An Unquiet Land

TitleAn Unquiet Land
DirectorNguyen Thi Khanh Ly
EditorNguyen Thu Huong
Year of Production2019
VDP Selection YearJustice-2019
Screen Time28min
TagsHo Chi Minh, Land Dispute, Civic Movement, Protest, Urban Planning, Elderly


Owning a piece of land of more than 1,000 square meters in An Phu Ward, Thu Thiem, New Urban Project of Ho Chi Minh City, Mrs. Hong, age 74 was lucky enough to have her land lot spared from being razed, while her five children were not. Her only wish now is to be able to keep the land for herself and the children.

Nguyen Thi Khanh Ly


Nguyen Thi Khanh is an independent documentary filmmaker based in Ho Chi Minh City and an experienced reporter for the last 4 years for VnExpress, the most popular online newspaper in Viet Nam. She is currently working as a communications executive in Da Nang. She directed her first documentary film Below the Boulevard (2016), a story of a veteran with disabilities, nearly 60 years old, who is living in a boat in Ho Chi Minh City since the Republic regime of Vietnam, founded on the hope for a better future for their little daughter. In 2017, she was selected as one of 10 fellow ASEAN filmmakers for a filmmaking workshop at the Luang Prabang Film Festival, in which she directed the documentary film The Giving.

Nguyen Thu Huong


An independent filmmaker based in Ho Chi Minh. She graduated from Hoa Sen University as a Media Producer and is interested in documentary films
since she thinks they are the best way to deeply explore modes of human emotion and experience and the ways they interplay with problems in society. Besides working as a media producer, she took a documentary filmmaking course in the Ateliers Varan Workshop and made her first documentary film Immortal Angel (2016) as a director.

Interview with the Director

Why did you make this documentary?
How did you come to work on this theme?

I’m not a native of Saigon and moved here 10 years ago. Thu Thiem is on the other side of the bridge, separated from where I live by a river. My daily commute is a sensory overloaded journey through the chaos of bulldozers and excavators, where the crashing, clanking, and banging seem to be able to tear through the very last makeshift houses that are hanging on to this seemingly gigantic construction site. Thu Thiem is changing by the day. The new buildings that appear to scrape the sky seem to be on the verge of swallowing those little houses, and yet they remain. Their perseverance posed a big question for me. Why the insistence on staying here in their little oases? The first time I met Mrs. Hong, she was wearing a ‘nón lá’ (Vietnamese conical style hat), standing in front of her house, an image that was starkly juxtaposed by the other side of the river – glamorous District 1 with its skyscrapers. At 74, she had spent 13 years of her life fighting for the land she plans to keep for her five children. I started out with curiosity and Ms. Hong opened the door to a different world, where I unexpectedly got sucked into a saga of common people fighting a legal battle against the government. They are the modern-day Don Quixotes who have picked an almost impossible battle with giant windmills, and yet refuse to give up.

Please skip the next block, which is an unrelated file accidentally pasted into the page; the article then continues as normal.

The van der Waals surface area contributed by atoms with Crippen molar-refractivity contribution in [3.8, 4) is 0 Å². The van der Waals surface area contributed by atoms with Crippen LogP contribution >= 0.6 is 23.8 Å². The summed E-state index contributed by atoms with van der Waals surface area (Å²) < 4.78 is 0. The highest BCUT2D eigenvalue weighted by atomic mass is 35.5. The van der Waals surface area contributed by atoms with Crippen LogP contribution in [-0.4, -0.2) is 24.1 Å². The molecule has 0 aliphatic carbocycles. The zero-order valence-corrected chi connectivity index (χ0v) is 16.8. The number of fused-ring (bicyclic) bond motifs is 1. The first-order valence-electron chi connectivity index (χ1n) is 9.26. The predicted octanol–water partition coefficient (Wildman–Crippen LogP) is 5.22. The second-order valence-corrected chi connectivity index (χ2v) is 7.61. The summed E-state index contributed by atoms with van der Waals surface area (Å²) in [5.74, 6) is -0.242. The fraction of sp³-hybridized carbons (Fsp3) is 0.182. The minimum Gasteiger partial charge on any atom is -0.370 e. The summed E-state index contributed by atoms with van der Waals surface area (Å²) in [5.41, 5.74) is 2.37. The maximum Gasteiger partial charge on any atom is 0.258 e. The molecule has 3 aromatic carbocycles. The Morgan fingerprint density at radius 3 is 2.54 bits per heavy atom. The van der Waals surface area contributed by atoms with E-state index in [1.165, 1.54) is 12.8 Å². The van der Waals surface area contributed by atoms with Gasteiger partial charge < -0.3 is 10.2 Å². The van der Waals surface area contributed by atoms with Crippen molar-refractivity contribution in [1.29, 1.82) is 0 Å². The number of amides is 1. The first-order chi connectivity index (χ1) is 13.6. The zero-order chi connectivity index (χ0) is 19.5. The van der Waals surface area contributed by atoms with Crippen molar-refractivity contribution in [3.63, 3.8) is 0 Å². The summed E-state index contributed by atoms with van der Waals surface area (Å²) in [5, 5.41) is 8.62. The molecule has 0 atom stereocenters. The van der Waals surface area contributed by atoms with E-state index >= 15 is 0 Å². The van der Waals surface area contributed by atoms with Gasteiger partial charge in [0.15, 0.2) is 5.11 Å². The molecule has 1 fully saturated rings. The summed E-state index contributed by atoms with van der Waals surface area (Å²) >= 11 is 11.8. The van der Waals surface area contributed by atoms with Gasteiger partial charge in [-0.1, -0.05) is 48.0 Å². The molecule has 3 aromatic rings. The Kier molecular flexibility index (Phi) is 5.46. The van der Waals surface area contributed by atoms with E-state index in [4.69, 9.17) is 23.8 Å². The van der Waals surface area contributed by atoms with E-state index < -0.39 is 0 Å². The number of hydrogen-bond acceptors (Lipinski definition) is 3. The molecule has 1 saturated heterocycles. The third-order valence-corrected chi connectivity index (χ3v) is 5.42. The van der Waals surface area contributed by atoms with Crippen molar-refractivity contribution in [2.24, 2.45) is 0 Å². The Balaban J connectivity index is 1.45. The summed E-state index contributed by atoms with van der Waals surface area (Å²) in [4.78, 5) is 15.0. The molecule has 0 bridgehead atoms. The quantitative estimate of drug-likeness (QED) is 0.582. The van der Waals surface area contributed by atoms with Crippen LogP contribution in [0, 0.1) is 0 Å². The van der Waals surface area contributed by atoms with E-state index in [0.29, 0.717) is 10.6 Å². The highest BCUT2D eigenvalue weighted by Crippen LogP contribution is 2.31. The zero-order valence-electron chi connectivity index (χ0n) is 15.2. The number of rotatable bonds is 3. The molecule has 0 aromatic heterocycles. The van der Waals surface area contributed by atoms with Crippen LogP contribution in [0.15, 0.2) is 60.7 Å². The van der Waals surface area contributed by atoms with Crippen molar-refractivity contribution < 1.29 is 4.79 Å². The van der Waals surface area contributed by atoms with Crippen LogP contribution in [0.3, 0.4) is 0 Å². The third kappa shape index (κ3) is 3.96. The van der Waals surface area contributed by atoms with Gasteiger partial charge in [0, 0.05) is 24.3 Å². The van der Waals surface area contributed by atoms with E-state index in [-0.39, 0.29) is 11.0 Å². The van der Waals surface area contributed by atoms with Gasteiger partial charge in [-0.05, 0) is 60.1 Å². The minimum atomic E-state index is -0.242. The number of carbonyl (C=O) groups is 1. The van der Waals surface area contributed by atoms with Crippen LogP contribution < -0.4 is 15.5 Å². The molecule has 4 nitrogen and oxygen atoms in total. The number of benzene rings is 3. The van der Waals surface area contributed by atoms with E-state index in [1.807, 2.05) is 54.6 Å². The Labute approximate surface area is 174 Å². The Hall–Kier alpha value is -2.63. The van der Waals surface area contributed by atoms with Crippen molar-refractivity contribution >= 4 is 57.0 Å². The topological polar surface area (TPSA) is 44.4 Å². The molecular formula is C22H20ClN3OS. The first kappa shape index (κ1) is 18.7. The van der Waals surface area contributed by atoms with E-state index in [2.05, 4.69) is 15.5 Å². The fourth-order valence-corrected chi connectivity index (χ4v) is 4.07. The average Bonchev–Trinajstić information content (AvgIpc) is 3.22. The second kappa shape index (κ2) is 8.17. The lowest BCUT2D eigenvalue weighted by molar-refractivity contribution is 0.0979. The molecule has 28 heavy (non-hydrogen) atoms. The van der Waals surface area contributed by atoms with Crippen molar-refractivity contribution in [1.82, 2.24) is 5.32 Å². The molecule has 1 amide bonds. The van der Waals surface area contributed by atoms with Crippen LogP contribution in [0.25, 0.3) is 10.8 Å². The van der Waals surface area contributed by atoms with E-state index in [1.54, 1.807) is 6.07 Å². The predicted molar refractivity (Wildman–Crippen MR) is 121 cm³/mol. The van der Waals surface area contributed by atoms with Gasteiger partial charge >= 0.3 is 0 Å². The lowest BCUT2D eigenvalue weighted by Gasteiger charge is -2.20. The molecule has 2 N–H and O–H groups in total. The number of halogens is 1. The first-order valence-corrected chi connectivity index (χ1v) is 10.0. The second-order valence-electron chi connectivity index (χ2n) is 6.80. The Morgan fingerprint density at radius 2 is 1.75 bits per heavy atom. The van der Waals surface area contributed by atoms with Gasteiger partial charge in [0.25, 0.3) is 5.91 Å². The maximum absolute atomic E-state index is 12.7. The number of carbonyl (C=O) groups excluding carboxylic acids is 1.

Message from the Director

I agree that “a country without documentary films is like a family without a photo album.” I fell in love with documentaries. A film is a means of communication in which journalism and cinematic aesthetics come together in harmony. Documentary films are important in documenting history before reality disappears and can contribute a voice toward a more equal society. This is especially true in the context of Vietnam, a rapidly developing country. Since moving to Saigon 10 years ago, I have witnessed rapid changes. The Thu Thiem area used to be a mixed urban-rural riparian zone, a peaceful home to its people and is now in conflict with the megacity project. This is an important historical period that needs documenting as soon as possible before the new megacity project takes over the area; in short, a fight against historical erasure.

Commentary from the Screening Committee Members

Yoko Hayami

Professor, Center for Southeast Asian Studies, Kyoto University, Cultural Anthropology

Thu Thiem is a mega-city project in Ho Chih Minh City, one of the largest of its kind in Southeast Asia, and has been in planning and construction for two decades. Some inhabitants of the original place have been robbed of their land and housing without compensation. The camera closely follows Mrs. Hong, one of the protestors. Hearing the photographer’s sighs and feeling her presence behind the camera, I as a viewer, felt as if I was also right in the scene talking with Mrs. Hong and feeling the real force of her anger towards injustice.

Aung Min

Doctor, Screenwriter, Director

I didn’t think there would be anything surprising with an old woman’ story from a slum area in Vietnam. However, after watching, I was reminded of the Vietnamese War when I discovered that the old woman was the wife of a veteran of the war. Her anger was shocking and terribly strong. Then I saw her tears when she spoke of “Agent Orange” and triggered my memories as to the background of the war. The victim was affected by its consequences in the past and as well as corruption in the present. The director of the documentary follows the character of the film without interrupting her. She did not intervene or pass judgement. She also followed the character until she finally explains her troubles. This film leaves the viewer with the impression of a world with all kinds of troubled lives. This documentary gives us a glimpse of a country which has and is traversing the chaos of problems experience in South East Asia.

Related Films